In the professional world of big datasets, where artificial intelligence technologies take a leading role in developing algorithms and automations that make probabilistic recommendations and decisions, the ethical use of data requires a thoughtful review to ensure they benefit the common good.7 For example, facial recognition technology makes use of digitized images, and the sources of those images (e.g., criminal records or driver's licenses) can introduce biases both for and against particular populations. Careful human supervision of the process and outcome of machine-assisted learning is needed to minimize unintended harm.
Because all analytical efforts are limited by the choice of methods and the scope of the data, their conclusions and recommendations must take into consideration their limitations. Describing how a dataset was put together can reveal some of the shortcomings of the analysis on which it was based. For example, if data are obtained from self-reported surveys or if the assembled dataset is small, the potential presence of response bias and the difficulty of conducting valid statistical tests undermine the robustness of the conclusions and prevent making generalizations. But the use of technical language in data descriptions, like that in the previous example, can obscure their implications. Acknowledging data limitations demonstrates thoroughness and fosters additional research on the topic, potentially inviting additional work and new perspectives.
Finally, when data are owned by specific population groups, such as indigenous or aboriginal peoples, their own institutions can reserve the right to authorize the distribution of research findings. This principle, known as Indigenous data sovereignty, is a safeguard against data interpretations capable of casting whole populations in a demeaning or an insensitive light.8 For example, repeatedly highlighting relative disadvantages and disparities among those populations implicitly projects a cultural viewpoint to which they might object. In this case, good ethical practices related to studying social or economic issues extend beyond the stages of collecting and analyzing data we have described earlier in this essay.
The Ethics of Storing and Distributing Data
The ethical aspects of working with data extend to the management and distribution of datasets. Data gathered for analysis must be stored in accordance with the conditions stated when the dataset was assembled. For example, deleting people's names from a dataset is a common requirement to ensure a minimum degree of privacy before conducting statistical analysis. Similarly, creating sufficiently broad data groups so that no particular individual can be recognized is an ethical research practice. By contrast, carelessly allowing data breaches and potential misuse of personal data can have serious negative consequences for the people whose information is exploited and for the reputation of the researcher. Failure to maintain high ethical standards in the storage of information can ban researchers from doing that work again.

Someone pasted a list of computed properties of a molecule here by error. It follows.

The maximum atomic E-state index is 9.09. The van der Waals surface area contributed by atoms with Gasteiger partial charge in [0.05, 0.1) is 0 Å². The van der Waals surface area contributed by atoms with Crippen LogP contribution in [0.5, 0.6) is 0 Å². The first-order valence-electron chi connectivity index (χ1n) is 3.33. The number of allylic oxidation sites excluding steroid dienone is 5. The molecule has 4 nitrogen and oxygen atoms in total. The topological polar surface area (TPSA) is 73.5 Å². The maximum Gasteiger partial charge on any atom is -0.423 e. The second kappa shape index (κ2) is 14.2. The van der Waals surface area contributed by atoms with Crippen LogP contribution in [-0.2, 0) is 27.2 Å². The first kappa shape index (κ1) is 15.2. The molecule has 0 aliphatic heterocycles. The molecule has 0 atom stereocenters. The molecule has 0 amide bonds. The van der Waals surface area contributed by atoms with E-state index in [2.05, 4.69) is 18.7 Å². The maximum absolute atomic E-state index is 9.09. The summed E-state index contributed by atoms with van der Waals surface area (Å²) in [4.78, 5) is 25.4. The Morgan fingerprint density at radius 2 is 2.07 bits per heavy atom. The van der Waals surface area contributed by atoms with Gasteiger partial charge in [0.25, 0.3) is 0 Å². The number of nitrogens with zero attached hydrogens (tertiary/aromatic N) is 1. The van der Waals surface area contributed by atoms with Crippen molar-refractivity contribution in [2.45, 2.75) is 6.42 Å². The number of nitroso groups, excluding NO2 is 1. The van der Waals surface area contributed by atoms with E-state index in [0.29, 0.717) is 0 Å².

In the case of FRED®, redistributing copyrighted data series for commercial use is not allowed unless the data copyright owner authorizes it. This means that even if data are used for one of the authorized purposes described in the previous section of this essay, the user needs to obtain permission from the persons or organizations providing the data to make them available commercially. For example, commercial publishers and websites must secure written permissions to use data obtained through FRED® in their publications and digital platforms.
The last step in the ethical use of data involves making that work reproducible by other people. It involves documenting each of the steps taken in assembling and analyzing a dataset and allowing someone else to follow each of those steps. With documentation, the process of working with data is made transparent and any unethical practices are easier to see. Since 2019, the American Economic Association publishes articles in its journals only after authors have submitted copies of the data and computer code used in the analysis.9
There are ethical implications to gathering, analyzing, storing, and sharing data. This article has described best practices, providing examples related to the FRED® database.
Data mining: Analyzing large amounts of data to discover patterns.
Data mirroring: Replicating data obtained from a different location.
Data robots: Software-based automated processes that complete data-related tasks, such as downloading or checking for updates.
Hacking: Accessing data in a computer or a network without prior authorization from the owner.
Scraping: Copying and/or extracting information from a website, including the data, usually performed without permission via automated software.
Seasonal patterns (in data series): Ups and downs in data values that occur because of events that more or less follow a regular pattern each year.